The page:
LAUSD chief pushes forward with reform plans

Los Angeles Unified School District Superintendent of Schools Ramon Cortines.
Los Angeles Unified School District Superintendent of Schools Ramon Cortines.
David McNew/Getty Images

Listen to story

Download this story 12.0MB

No government agency has been spared from the consequences of the economic downturn, and the Los Angeles Unified School District has been especially hard hit by declining enrollment and drops in funds from state and federal sources.

In KPCC's continuing series, "Big Man on Campus," Patt Morrison checked in today with Los Angeles Unified School District Superintendent Ramon Cortines.

On top of the $640 million budget deficit, staff layoffs, and furloughs, the district recently decided it will limit inter-district transfers, gaining $51 million in state funds next year by keeping students at their local schools. Today, the superintendent was emphatic that his review committee would look at each request to transfer districts on a case-by-case basis.

“I’ve set up a panel to look at every permit on its merit… on its merit. And it’s not just child care. It’s not just the inconvenience of a single parent. There are educational programs that we do not offer that we should be offering. I’m not going to penalize the family or the student [by] not allowing them to go [to a school that does offer those programs],” said Cortines.

The superintendent also raised the question of parental involvement in schools. In a meeting last night he asked parents, “Where were you in fixing your own school so you didn’t have to leave and go some place else?”

The LAUSD and Cortines have insisted that the policy to cut inter-district transfers could save millions of desperately-needed dollars for the district.

“So we are going to be fair and we are going to look at merit, but people are going to have to look at what it costs us. We lose in the neighborhood of over $50 million based on permits,” he said. “I’m cutting jobs, I’m trying to find revenue and yet we have leaky dykes. And there are legitimate reasons for children and families to be in other schools, but we need to be on top of this and I intend to do it.”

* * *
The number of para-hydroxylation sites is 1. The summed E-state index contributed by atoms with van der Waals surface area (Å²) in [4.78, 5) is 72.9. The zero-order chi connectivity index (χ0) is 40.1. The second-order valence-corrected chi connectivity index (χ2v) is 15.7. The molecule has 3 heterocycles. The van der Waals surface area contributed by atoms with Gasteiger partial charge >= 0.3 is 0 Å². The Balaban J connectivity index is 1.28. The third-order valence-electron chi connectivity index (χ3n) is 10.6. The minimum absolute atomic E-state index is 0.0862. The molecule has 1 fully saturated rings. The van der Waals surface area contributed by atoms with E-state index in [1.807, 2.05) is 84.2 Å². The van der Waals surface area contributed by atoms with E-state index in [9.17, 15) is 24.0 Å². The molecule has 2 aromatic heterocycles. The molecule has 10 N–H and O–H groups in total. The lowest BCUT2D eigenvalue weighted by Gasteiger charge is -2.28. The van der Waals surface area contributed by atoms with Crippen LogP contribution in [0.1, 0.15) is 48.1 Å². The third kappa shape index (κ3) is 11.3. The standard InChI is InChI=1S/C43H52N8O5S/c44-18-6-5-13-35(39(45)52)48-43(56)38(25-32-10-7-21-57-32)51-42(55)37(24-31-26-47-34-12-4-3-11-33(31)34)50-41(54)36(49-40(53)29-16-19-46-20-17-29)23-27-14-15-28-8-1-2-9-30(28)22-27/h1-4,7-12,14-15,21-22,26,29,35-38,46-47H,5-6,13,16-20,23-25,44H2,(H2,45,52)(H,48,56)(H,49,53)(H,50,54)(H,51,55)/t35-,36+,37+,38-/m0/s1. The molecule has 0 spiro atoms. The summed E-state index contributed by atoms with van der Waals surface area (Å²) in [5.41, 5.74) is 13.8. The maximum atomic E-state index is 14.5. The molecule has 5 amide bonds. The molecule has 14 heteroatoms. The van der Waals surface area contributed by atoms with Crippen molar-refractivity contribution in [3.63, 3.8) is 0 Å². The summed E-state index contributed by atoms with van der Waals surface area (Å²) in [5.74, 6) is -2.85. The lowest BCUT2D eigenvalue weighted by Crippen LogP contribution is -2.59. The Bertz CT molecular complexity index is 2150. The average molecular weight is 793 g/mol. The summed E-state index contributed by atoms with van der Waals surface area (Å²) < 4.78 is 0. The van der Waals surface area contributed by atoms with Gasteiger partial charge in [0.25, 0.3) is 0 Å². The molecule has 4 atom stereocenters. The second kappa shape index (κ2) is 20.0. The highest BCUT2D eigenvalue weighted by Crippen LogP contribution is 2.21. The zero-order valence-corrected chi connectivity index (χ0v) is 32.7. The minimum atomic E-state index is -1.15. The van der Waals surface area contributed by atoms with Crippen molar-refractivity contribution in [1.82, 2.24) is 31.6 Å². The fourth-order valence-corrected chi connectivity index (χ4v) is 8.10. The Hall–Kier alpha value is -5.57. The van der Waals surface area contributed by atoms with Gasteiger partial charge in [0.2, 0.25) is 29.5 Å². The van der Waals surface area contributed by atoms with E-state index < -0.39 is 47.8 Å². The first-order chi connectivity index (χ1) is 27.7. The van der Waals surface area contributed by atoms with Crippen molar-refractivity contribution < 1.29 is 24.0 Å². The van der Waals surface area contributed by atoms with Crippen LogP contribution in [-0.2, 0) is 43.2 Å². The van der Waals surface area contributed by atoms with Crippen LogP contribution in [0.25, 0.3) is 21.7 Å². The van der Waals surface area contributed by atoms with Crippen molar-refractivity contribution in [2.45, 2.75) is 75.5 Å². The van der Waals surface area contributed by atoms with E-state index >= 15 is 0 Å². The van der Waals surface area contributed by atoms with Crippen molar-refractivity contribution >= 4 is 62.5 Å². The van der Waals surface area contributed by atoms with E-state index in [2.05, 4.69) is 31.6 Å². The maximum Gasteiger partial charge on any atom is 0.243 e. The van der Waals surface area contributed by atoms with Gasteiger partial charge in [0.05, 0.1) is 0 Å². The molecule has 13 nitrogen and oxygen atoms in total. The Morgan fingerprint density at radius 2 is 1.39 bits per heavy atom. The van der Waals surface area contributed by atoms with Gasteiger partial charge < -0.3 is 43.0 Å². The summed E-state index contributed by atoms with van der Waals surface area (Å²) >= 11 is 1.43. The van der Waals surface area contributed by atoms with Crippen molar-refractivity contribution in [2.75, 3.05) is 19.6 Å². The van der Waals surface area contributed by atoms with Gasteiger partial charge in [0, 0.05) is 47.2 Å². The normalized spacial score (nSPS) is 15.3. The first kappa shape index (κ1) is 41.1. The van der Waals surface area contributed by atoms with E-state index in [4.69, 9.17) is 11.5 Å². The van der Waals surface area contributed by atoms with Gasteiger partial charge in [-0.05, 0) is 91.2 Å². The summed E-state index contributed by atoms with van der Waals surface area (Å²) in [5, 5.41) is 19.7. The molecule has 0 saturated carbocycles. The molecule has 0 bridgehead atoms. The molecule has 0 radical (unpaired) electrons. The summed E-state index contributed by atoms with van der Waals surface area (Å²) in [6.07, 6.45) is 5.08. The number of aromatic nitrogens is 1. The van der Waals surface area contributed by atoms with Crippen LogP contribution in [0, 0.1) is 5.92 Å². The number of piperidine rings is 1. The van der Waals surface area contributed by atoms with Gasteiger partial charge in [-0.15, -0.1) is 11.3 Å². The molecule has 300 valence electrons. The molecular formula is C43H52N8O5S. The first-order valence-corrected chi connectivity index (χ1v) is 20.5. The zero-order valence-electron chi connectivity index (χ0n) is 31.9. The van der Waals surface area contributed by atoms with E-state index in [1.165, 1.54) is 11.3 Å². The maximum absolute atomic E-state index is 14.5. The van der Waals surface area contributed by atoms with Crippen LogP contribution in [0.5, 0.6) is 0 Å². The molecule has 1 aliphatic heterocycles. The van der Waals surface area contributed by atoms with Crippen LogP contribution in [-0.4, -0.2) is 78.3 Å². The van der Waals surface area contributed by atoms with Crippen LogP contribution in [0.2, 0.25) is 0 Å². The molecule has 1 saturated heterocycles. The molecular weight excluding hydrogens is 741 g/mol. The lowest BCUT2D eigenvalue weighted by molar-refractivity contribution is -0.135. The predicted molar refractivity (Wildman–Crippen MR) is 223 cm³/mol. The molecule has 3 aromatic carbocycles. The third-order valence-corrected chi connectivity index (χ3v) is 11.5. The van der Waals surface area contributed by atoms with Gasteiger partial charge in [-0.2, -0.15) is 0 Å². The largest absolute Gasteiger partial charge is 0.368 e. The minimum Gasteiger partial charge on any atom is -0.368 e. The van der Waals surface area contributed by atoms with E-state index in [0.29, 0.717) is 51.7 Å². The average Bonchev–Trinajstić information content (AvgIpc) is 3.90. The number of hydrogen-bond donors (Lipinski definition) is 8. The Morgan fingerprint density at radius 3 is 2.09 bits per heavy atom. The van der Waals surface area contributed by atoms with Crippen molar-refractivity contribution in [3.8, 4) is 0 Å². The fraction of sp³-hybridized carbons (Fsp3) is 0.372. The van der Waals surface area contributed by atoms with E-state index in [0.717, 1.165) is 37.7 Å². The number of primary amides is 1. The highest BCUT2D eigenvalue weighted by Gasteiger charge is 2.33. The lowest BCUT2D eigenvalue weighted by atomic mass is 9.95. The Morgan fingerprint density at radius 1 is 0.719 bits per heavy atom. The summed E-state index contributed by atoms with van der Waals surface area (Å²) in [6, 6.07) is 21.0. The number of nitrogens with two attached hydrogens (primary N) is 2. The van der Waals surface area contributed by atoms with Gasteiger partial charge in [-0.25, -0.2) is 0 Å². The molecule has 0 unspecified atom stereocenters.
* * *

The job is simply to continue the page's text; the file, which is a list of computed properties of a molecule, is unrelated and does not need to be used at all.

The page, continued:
Cortines gave an example of a transfer request he did not see as having merit: A parent requested that their child be transferred to another district’s school with a well-known arts program. But Cortines insisted the child’s current Los Angeles Unified school had one of the best art programs in the district. “What it said to me is maybe they just didn’t want to go to school with students that are the color that I am, and darker.”

One caller, the mother of a child enrolled in an LAUSD school, raised issue with the comment, saying, “I am a little offended by your comment related to the fact that anyone is pulling their kids out of the LAUSD district because of color,” she said. “I think your comment was directed at people that are white, but in effect, what you have done is to insult anyone that takes their child out of a school.”

Cortines replied, “Nobody in America has been involved in integration and desegregation more than I have in every school district I’ve served. But I think it is naïve if we do not think that we all have some prejudice and that some of our decisions are made on that. It is not about white, it is not about African-American or Asian or Latino. Parents want the best for their children and I understand that, but I also believe that parents have the responsibility, that instead of running to someplace else, to take over their school and make it the very best it can be.”

In the interview, the superintendent also touched on recent layoffs and furloughs saying, “There isn’t anything that I have done that I would do if I had money.”

When Patt Morrison brought up the option of bankruptcy, which the district could face if it fails to reduce the deficit in time, Cortines insisted that the current options are better than what might happen if the government is forced to take over the district.

“There is no discussion or there is no negotiation — whoever they put in as the monitor, they say ‘thou shalt do this,’” he said. “So at least in this process, there is some room for compromise, there is some room for debate, and there is some room for discussion. Where it’s been done in the state, it takes years for recovery.”

To hear the full interview with Cortines, visit the Patt Morrison page.